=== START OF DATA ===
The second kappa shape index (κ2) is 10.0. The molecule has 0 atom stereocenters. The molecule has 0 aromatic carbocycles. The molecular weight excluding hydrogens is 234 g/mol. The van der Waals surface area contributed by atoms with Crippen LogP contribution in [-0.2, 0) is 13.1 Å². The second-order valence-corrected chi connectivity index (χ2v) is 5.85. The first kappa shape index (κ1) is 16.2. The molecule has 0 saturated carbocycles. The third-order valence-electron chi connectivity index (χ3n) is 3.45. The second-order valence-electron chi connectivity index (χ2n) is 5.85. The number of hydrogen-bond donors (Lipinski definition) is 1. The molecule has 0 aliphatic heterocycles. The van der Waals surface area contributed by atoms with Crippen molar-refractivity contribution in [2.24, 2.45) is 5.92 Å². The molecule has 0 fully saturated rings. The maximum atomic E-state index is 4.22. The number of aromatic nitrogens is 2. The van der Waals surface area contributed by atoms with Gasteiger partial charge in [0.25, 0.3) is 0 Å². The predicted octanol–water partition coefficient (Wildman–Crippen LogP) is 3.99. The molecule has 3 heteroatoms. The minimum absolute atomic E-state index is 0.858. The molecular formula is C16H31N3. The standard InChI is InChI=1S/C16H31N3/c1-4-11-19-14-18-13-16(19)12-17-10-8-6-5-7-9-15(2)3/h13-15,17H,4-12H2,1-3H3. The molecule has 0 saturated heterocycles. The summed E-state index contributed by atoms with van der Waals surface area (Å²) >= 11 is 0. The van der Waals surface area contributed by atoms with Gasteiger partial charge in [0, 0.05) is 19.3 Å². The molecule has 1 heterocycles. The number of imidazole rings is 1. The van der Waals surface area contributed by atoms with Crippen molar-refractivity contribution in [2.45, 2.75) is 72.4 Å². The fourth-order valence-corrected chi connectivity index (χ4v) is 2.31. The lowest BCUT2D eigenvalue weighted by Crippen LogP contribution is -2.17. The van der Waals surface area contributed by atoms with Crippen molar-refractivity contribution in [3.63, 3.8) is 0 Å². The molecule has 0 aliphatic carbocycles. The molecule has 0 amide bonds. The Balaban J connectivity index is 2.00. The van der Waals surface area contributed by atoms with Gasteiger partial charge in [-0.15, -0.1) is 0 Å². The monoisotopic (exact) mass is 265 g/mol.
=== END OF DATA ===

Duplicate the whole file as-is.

The second kappa shape index (κ2) is 10.0. The molecule has 0 atom stereocenters. The molecule has 0 aromatic carbocycles. The molecular weight excluding hydrogens is 234 g/mol. The van der Waals surface area contributed by atoms with Crippen LogP contribution in [-0.2, 0) is 13.1 Å². The second-order valence-corrected chi connectivity index (χ2v) is 5.85. The first kappa shape index (κ1) is 16.2. The molecule has 0 saturated carbocycles. The third-order valence-electron chi connectivity index (χ3n) is 3.45. The second-order valence-electron chi connectivity index (χ2n) is 5.85. The number of hydrogen-bond donors (Lipinski definition) is 1. The molecule has 0 aliphatic heterocycles. The van der Waals surface area contributed by atoms with Crippen molar-refractivity contribution in [2.24, 2.45) is 5.92 Å². The molecule has 0 fully saturated rings. The maximum atomic E-state index is 4.22. The number of aromatic nitrogens is 2. The van der Waals surface area contributed by atoms with Gasteiger partial charge in [0.25, 0.3) is 0 Å². The predicted octanol–water partition coefficient (Wildman–Crippen LogP) is 3.99. The molecule has 3 heteroatoms. The minimum absolute atomic E-state index is 0.858. The molecular formula is C16H31N3. The standard InChI is InChI=1S/C16H31N3/c1-4-11-19-14-18-13-16(19)12-17-10-8-6-5-7-9-15(2)3/h13-15,17H,4-12H2,1-3H3. The molecule has 0 saturated heterocycles. The summed E-state index contributed by atoms with van der Waals surface area (Å²) >= 11 is 0. The van der Waals surface area contributed by atoms with Gasteiger partial charge in [0, 0.05) is 19.3 Å². The molecule has 1 heterocycles. The number of imidazole rings is 1. The van der Waals surface area contributed by atoms with Crippen molar-refractivity contribution in [2.45, 2.75) is 72.4 Å². The fourth-order valence-corrected chi connectivity index (χ4v) is 2.31. The lowest BCUT2D eigenvalue weighted by Crippen LogP contribution is -2.17. The van der Waals surface area contributed by atoms with Crippen molar-refractivity contribution in [3.63, 3.8) is 0 Å². The molecule has 0 aliphatic carbocycles. The molecule has 0 amide bonds. The Balaban J connectivity index is 2.00. The van der Waals surface area contributed by atoms with Gasteiger partial charge in [-0.15, -0.1) is 0 Å². The monoisotopic (exact) mass is 265 g/mol.